JBT – Paradise Lost

Joe’s Book Tour – John Milton’s Paradise Lost

These next couple books I can’t remember in what order I read them, but I know they were all in High School around the same year.  The first on this list is Paradise Lost.

I was raised Catholic, as I’ve mentioned before, and I read my bible and went to Sunday school and catechism on Wednesday’s in preparation for my Confirmation. Yet, I still base most of my ideas of The Fall, God, Satan, and even Jesus, on what I read in this book.

The impact it had on me came from the moment when Satan decides that he’d “rather rule in hell, than serve in heaven”.  You see there’s a moment when Satan realizes that he could ask God for forgiveness.  Even after all he’s done: waging outright war against God.  God would still forgive him.  That’s how god is (at least in the new testament).  God is all about love and forgiveness.

Yet, Satan knows that even if he were taken back, even if allowed to be at the left-hand of God again, he would just get jealous again.  Satan would want more.  So he decides, because he, like everyone else, has free will, to rule in Hell and see if he can stick it to God by corrupting he’s favorite creation, Humans.

What struck me most is I’d never considered that Satan might just have been an overly-ambitious angel, who just couldn’t admit when he’s wrong.  I’d never considered the idea that he might have regrets.

It’s also funny to think that in 1600 Milton must have known people who make mistakes and, instead of admitting they’re wrong, double down.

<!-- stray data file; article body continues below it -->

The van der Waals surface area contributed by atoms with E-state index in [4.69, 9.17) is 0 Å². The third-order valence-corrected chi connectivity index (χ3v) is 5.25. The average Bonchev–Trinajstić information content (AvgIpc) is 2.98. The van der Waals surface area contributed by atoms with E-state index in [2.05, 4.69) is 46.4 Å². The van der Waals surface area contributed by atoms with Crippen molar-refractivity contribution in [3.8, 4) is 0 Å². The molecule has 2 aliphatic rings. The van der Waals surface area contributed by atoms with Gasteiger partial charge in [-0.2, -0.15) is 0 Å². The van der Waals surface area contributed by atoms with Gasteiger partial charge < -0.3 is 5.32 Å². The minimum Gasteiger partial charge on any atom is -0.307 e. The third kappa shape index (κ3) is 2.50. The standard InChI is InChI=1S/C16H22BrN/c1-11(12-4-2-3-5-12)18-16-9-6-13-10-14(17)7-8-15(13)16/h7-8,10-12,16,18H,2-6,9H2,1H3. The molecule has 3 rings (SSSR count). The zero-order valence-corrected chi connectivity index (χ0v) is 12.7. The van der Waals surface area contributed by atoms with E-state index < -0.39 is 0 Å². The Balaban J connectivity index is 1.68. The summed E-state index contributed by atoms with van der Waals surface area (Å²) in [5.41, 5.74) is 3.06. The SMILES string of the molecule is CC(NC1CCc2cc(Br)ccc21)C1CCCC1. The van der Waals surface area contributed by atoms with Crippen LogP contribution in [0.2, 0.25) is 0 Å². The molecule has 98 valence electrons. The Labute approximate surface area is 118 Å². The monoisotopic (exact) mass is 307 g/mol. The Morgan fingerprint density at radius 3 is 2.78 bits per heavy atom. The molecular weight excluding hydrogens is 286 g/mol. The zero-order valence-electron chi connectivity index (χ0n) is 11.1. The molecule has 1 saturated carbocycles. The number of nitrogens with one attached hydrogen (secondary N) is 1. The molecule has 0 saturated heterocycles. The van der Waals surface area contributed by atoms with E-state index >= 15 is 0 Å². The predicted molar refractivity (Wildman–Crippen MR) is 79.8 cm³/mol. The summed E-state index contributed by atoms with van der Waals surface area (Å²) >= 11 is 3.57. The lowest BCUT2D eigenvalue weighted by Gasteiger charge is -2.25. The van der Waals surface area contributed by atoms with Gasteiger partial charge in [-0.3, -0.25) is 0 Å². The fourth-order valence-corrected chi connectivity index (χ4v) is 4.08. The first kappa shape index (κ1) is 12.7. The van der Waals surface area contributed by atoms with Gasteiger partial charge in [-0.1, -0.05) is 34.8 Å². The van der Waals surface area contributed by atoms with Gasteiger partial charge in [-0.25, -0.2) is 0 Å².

This influenced my thinking by not allowing me to simply say, “that person is evil and that’s why he does what he does.”  That line of thinking could no longer hold water.  If Milton in the 1600s could conceive that the master of evil himself could have explainable motivations, everyone could.  People have bad brain chemistry, bad genes, bad environments, or some combination of all of those and other things.  Evil actions exist, but EVIL doesn’t.  And, understanding why people do things doesn’t condone those actions but it can help us to actually solve problems.  You see, if you simply believe there is evil and some people are evil, there really isn’t anything you can do about it.  But if you understand that certain genes can increase the likelihood of someone being violent, especially when paired with certain environments, then you can actually reduce violence.  Understanding that a certain brain chemistry needs to be regulated by medicine to prevent either murder or suicide is much more helpful than simply saying “The devil made them do it.”

We all have free will, and some people do honestly choose to do bad things, but what this book taught me was that I can’t simply rush to judgement on anything without at least trying to see the other side.

That’s the great thing about good literature, you can find yourself exploring ideas that have very little to do with the original text.

Anyway, I’ve cut this short because this book actually brings up a ton of thoughts that go off in even more random directions. Also, as I mentioned in my post about blogger’s block I’ve been letting this keep me from moving forward.  So I needed to just get this out there and move on.

Hopefully, the next post comes out a bit quicker.



Bloggers Block

I get bloggers block, what I’m calling writer’s block for people who try to blog, quite often.  Usually it is a paralysis that comes from too many topics to tackle and not enough hours to write about them.  This time, however, I gave myself a series of blogs that would be about a subject that I have thought about for quite some time: The Books That Influenced Me Most.  Thought that would help keep me on track: I was wrong.

I’ve become stumped on one title.  I’ve written most of the blog, but feel I’m missing the point of its lasting influence.  The title is Paradise Lost by John Milton, and it is one of my all-time favorite books.  I’ll probably post it this weekend, but as I was writing I kept switching ideas and themes.  Which is good if I were writing a book on Paradise Lost, but not a blog post.